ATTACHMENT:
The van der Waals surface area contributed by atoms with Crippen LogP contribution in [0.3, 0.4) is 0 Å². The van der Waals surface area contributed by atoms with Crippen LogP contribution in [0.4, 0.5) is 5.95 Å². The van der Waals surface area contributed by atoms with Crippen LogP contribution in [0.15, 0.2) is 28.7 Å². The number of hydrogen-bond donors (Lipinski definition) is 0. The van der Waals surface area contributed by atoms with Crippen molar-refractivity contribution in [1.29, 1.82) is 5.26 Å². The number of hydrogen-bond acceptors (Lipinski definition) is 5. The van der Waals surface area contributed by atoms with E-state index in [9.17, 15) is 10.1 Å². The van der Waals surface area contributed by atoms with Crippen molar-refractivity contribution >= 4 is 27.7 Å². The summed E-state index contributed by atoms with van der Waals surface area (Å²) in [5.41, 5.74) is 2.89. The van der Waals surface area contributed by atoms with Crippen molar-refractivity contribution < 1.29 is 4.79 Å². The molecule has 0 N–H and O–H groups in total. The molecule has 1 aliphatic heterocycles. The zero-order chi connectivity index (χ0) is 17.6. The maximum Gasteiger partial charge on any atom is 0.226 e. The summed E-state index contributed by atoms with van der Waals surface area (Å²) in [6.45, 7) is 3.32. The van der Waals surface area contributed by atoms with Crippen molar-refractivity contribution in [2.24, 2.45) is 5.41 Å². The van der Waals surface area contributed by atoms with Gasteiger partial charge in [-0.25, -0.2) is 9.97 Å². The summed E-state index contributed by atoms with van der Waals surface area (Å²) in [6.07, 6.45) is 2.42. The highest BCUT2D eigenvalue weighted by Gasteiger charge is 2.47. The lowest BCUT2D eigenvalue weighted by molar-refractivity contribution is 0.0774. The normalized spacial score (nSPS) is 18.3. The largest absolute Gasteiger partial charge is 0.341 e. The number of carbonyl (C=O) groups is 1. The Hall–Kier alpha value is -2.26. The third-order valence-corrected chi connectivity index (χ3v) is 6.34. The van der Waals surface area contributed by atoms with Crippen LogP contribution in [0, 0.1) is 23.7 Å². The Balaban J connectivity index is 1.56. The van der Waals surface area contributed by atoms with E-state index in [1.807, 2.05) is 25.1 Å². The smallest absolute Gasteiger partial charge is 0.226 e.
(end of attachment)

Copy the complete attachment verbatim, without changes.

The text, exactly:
The van der Waals surface area contributed by atoms with Crippen LogP contribution in [0.3, 0.4) is 0 Å². The van der Waals surface area contributed by atoms with Crippen LogP contribution in [0.4, 0.5) is 5.95 Å². The van der Waals surface area contributed by atoms with Crippen LogP contribution in [0.15, 0.2) is 28.7 Å². The number of hydrogen-bond donors (Lipinski definition) is 0. The van der Waals surface area contributed by atoms with Crippen molar-refractivity contribution in [1.29, 1.82) is 5.26 Å². The number of hydrogen-bond acceptors (Lipinski definition) is 5. The van der Waals surface area contributed by atoms with E-state index in [9.17, 15) is 10.1 Å². The van der Waals surface area contributed by atoms with Crippen molar-refractivity contribution >= 4 is 27.7 Å². The summed E-state index contributed by atoms with van der Waals surface area (Å²) in [5.41, 5.74) is 2.89. The van der Waals surface area contributed by atoms with Crippen molar-refractivity contribution < 1.29 is 4.79 Å². The molecule has 0 N–H and O–H groups in total. The molecule has 1 aliphatic heterocycles. The zero-order chi connectivity index (χ0) is 17.6. The maximum Gasteiger partial charge on any atom is 0.226 e. The summed E-state index contributed by atoms with van der Waals surface area (Å²) in [6.45, 7) is 3.32. The van der Waals surface area contributed by atoms with Crippen molar-refractivity contribution in [2.24, 2.45) is 5.41 Å². The van der Waals surface area contributed by atoms with Gasteiger partial charge in [-0.25, -0.2) is 9.97 Å². The summed E-state index contributed by atoms with van der Waals surface area (Å²) in [6.07, 6.45) is 2.42. The highest BCUT2D eigenvalue weighted by Gasteiger charge is 2.47. The lowest BCUT2D eigenvalue weighted by molar-refractivity contribution is 0.0774. The normalized spacial score (nSPS) is 18.3. The largest absolute Gasteiger partial charge is 0.341 e. The number of carbonyl (C=O) groups is 1. The Hall–Kier alpha value is -2.26. The third-order valence-corrected chi connectivity index (χ3v) is 6.34. The van der Waals surface area contributed by atoms with Crippen LogP contribution in [0, 0.1) is 23.7 Å². The Balaban J connectivity index is 1.56. The van der Waals surface area contributed by atoms with E-state index in [1.807, 2.05) is 25.1 Å². The smallest absolute Gasteiger partial charge is 0.226 e.